1 / 28

# Complexity, Appeal and Challenges of Combinatorial Games - PowerPoint PPT Presentation

Complexity, Appeal and Challenges of Combinatorial Games. Aviezri S. Fraenkel. Outline. Introduction Play game and ponder Some definitions, notations, and properties. Introduction. We’re not familiar to this field Games Playgames Chess, checker, poker, go, … Mathgames

I am the owner, or an agent authorized to act on behalf of the owner, of the copyrighted work described.

## PowerPoint Slideshow about ' Complexity, Appeal and Challenges of Combinatorial Games' - jennifer-lane

Download Policy: Content on the Website is provided to you AS IS for your information and personal use and may not be sold / licensed / shared on other websites without getting consent from its author.While downloading, if for some reason you are not able to download a presentation, the publisher may have deleted the file from their server.

- - - - - - - - - - - - - - - - - - - - - - - - - - E N D - - - - - - - - - - - - - - - - - - - - - - - - - -
Presentation Transcript

### Complexity, Appeal and Challenges of Combinatorial Games

Aviezri S. Fraenkel

• Introduction

• Play game and ponder

• Some definitions, notations, and properties

• We’re not familiar to this field

• Games

• Playgames

• Chess, checker, poker, go, …

• Mathgames

• Nim, Nimania, Welter’s game, …

• Given a finite number of tokens, arranged in piles. A move consists of selecting a pile and removing from it a positive number of tokens, possibly the entire pile

• The player making the last move wins, the opponent loses

• ccli vs shou

• Winning strategy: the XOR of the binary representation of the pile sizes is computed. If the XOR is nonzero, the next player can win

• Input size:

• ni is the size of the ith pile

• Strategy computation: linear in input size

• Nim is one of the simplest games

• There are some numbers. At the kth stage, a player choose to remove a 1, or break a number m into (k+1) copies of (m-1)

• At the first, there is only one number n

• The player making the last move wins, the opponent loses

• kero vs pheno

• n = 3

• If n = 4, the loser can delay the winner so that play lasts over 244 moves

• Player I can win for every n 1

• For n  4, the smallest number of move is

• For n  4, Player I has a robust winning strategy

• A game is impartial if the options (moves) of all positions are the same for both players. Otherwise the game is partizan

• The game graph of a game  is a digraph G=(V,E), in which every vertex uV represents a game position, and there is a directed edge (u,v)E iff there is a move from u to v in 

• Let’s play on the table, not on the screen 

• Try to find the winning strategy

• Nim and Nimania are disjoint sum

• Welter’s game is not disjoint sum

• A chessboard or other doubly ruled board is tiled with dominoes. Every dominoe covers two adjacent squares

• Left tiles vertically, Right horizontally

• The player first unable to move loses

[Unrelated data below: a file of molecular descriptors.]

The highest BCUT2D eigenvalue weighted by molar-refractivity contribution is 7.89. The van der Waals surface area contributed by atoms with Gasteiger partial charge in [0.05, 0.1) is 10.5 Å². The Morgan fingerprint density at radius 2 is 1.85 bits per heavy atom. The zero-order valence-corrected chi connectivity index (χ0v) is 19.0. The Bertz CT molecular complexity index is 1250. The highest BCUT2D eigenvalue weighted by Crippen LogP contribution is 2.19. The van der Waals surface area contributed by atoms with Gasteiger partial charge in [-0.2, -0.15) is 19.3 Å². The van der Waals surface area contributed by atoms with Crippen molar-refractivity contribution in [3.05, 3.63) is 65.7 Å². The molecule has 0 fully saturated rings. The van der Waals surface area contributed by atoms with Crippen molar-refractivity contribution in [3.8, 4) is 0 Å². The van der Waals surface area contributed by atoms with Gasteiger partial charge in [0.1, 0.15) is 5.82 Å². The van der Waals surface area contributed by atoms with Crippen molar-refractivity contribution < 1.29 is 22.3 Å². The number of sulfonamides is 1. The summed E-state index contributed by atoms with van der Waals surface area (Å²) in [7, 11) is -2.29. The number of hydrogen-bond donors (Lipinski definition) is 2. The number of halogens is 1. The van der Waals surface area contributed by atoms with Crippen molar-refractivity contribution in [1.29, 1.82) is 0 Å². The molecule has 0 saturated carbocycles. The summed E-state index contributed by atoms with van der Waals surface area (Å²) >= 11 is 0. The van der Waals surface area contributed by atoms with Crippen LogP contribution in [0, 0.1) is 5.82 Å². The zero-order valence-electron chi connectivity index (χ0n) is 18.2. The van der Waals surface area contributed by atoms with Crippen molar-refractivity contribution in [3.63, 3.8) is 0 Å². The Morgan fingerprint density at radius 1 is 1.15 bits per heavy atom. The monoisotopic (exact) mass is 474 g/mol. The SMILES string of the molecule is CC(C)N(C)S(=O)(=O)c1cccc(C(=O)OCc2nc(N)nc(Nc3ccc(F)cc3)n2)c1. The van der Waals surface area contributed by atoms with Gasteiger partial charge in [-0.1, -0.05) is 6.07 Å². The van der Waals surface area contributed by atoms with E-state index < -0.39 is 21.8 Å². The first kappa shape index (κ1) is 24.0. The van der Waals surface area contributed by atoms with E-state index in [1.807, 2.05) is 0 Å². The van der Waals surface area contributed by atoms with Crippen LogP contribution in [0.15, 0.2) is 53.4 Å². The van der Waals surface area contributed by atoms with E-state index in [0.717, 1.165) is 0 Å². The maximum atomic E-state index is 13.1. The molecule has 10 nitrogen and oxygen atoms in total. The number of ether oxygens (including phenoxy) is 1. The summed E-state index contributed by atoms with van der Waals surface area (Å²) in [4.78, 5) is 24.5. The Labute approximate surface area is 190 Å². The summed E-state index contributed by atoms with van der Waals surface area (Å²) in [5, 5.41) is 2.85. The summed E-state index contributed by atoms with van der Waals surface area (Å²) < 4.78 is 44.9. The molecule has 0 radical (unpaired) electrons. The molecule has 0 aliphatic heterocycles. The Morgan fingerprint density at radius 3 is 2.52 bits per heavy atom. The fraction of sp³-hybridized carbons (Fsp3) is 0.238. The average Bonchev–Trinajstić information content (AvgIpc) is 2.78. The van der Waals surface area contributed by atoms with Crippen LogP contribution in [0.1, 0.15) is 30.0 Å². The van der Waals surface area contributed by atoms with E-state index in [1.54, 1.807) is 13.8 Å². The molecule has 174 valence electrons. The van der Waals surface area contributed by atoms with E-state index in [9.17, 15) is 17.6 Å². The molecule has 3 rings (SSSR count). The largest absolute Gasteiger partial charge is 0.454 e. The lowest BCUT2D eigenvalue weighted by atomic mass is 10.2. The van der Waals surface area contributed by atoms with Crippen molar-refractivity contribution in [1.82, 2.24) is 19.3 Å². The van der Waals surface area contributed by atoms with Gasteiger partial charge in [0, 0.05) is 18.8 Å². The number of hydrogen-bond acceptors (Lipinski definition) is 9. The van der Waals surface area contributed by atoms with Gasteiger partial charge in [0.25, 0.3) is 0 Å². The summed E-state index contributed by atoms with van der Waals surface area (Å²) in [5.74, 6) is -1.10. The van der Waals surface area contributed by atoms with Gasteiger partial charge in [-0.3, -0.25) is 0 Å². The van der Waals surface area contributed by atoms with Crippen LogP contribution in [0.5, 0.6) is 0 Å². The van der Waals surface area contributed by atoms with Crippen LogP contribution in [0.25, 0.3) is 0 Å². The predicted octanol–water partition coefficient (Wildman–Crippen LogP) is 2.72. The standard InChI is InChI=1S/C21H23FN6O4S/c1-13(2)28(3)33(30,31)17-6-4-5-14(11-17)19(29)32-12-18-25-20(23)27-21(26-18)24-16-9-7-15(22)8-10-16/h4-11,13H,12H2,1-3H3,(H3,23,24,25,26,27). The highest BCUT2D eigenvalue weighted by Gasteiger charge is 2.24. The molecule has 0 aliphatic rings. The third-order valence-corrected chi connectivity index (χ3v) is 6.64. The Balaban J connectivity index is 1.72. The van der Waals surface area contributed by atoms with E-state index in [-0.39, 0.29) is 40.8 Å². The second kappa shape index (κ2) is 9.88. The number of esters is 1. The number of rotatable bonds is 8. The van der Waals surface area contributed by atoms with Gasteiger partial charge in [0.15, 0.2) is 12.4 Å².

• Domineering is partizan

• Given a finite number of piles of finitely many tokens, select a pile and split it into two nonempty piles ofdifferent sizes

• The player first unable to move loses

• Find the winning strategy if it is not necessary to split into different sizes

• There are games played on partially ordered set

• Example

• Chomp

• Two players alternatively move on a given mn matrix of 1’s. For a technical reason there is a 0 at the origin.

• A move consists of pointing to some 1, say at location (i, j), and removing the entire north-east sector

• The player removing the last 1 wins

• Player I can win

• A neat proof

• Could you give me a contructive, polynomial strategy?

• A P-position in a game is any position u from which the previous player can force a win

• P is the set of all P-position of a game

• N-position, tie position, D-position, N, D

• F(u) is the set of all (immediate) follows of position u

• Normal play of a game is when the player making the last move in a game wins; misère play, when the player making the last move loses

• Put

• A move consists of pointing at an as yet unremoved subset and removing it, together with all sets containing it

• For normal play

• Conjecture:

• If the conjecture is true, then

• Why?

• Strategy

• It is played on a forest

• A player points to an as yet unremoved vertex, and remove the unique path from that vertex to the root of the tree the vertex belongs to

• A subset T of combinatorial games with a polynomial strategy has the following properties. For normal play of every GT, and every position u of G

• The P-, N-, D-, or tie-label of u can be computed in polynomial time

• The next optimal move can be computed in polynomial time

• The winner can consummate a win in at most an exponential number of moves

• The subset T is closed under summation, i.e., G1, G2T implies G1+G2T

• A game in some such T is called polynomial or efficient or tractable

• It’s our last game!

• It is a variation of Nim in which up to k piles can be reduced.

• Thus Nim is Nim1

• How to modify the XOR strategy?